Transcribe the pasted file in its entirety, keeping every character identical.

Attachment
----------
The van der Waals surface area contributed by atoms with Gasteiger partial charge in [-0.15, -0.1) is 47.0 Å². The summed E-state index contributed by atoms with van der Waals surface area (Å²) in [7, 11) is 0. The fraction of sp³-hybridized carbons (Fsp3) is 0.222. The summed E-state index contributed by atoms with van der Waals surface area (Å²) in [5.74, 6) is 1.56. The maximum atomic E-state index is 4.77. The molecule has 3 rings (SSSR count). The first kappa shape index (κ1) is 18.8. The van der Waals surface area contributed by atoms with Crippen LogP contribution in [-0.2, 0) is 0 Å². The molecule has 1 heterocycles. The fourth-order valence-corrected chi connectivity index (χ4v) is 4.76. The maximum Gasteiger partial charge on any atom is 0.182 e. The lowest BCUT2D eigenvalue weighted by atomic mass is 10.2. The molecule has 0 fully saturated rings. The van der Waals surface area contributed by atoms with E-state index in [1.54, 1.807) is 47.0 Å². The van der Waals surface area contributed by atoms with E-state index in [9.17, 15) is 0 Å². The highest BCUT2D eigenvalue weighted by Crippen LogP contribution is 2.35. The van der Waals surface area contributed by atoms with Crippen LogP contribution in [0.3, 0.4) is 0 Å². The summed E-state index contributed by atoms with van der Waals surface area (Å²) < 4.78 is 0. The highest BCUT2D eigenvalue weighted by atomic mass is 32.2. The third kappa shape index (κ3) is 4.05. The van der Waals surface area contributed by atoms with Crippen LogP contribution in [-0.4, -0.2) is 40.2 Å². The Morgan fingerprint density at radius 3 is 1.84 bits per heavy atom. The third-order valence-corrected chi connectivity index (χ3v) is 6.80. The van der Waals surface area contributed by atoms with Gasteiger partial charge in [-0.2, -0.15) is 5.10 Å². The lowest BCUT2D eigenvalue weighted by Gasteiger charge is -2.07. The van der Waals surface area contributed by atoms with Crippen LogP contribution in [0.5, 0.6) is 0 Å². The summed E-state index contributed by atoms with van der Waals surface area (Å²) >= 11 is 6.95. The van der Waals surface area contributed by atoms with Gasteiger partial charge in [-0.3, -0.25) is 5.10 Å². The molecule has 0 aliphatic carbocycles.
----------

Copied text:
The van der Waals surface area contributed by atoms with Gasteiger partial charge in [-0.15, -0.1) is 47.0 Å². The summed E-state index contributed by atoms with van der Waals surface area (Å²) in [7, 11) is 0. The fraction of sp³-hybridized carbons (Fsp3) is 0.222. The summed E-state index contributed by atoms with van der Waals surface area (Å²) in [5.74, 6) is 1.56. The maximum atomic E-state index is 4.77. The molecule has 3 rings (SSSR count). The first kappa shape index (κ1) is 18.8. The van der Waals surface area contributed by atoms with Crippen LogP contribution in [-0.2, 0) is 0 Å². The molecule has 1 heterocycles. The fourth-order valence-corrected chi connectivity index (χ4v) is 4.76. The maximum Gasteiger partial charge on any atom is 0.182 e. The lowest BCUT2D eigenvalue weighted by atomic mass is 10.2. The molecule has 0 fully saturated rings. The van der Waals surface area contributed by atoms with E-state index in [1.54, 1.807) is 47.0 Å². The van der Waals surface area contributed by atoms with E-state index in [9.17, 15) is 0 Å². The highest BCUT2D eigenvalue weighted by Crippen LogP contribution is 2.35. The van der Waals surface area contributed by atoms with Crippen LogP contribution in [0.3, 0.4) is 0 Å². The summed E-state index contributed by atoms with van der Waals surface area (Å²) < 4.78 is 0. The highest BCUT2D eigenvalue weighted by atomic mass is 32.2. The third kappa shape index (κ3) is 4.05. The van der Waals surface area contributed by atoms with Crippen LogP contribution in [-0.4, -0.2) is 40.2 Å². The Morgan fingerprint density at radius 3 is 1.84 bits per heavy atom. The third-order valence-corrected chi connectivity index (χ3v) is 6.80. The van der Waals surface area contributed by atoms with Gasteiger partial charge in [-0.2, -0.15) is 5.10 Å². The lowest BCUT2D eigenvalue weighted by Gasteiger charge is -2.07. The van der Waals surface area contributed by atoms with Crippen LogP contribution in [0.5, 0.6) is 0 Å². The summed E-state index contributed by atoms with van der Waals surface area (Å²) >= 11 is 6.95. The van der Waals surface area contributed by atoms with Gasteiger partial charge in [-0.3, -0.25) is 5.10 Å². The molecule has 0 aliphatic carbocycles.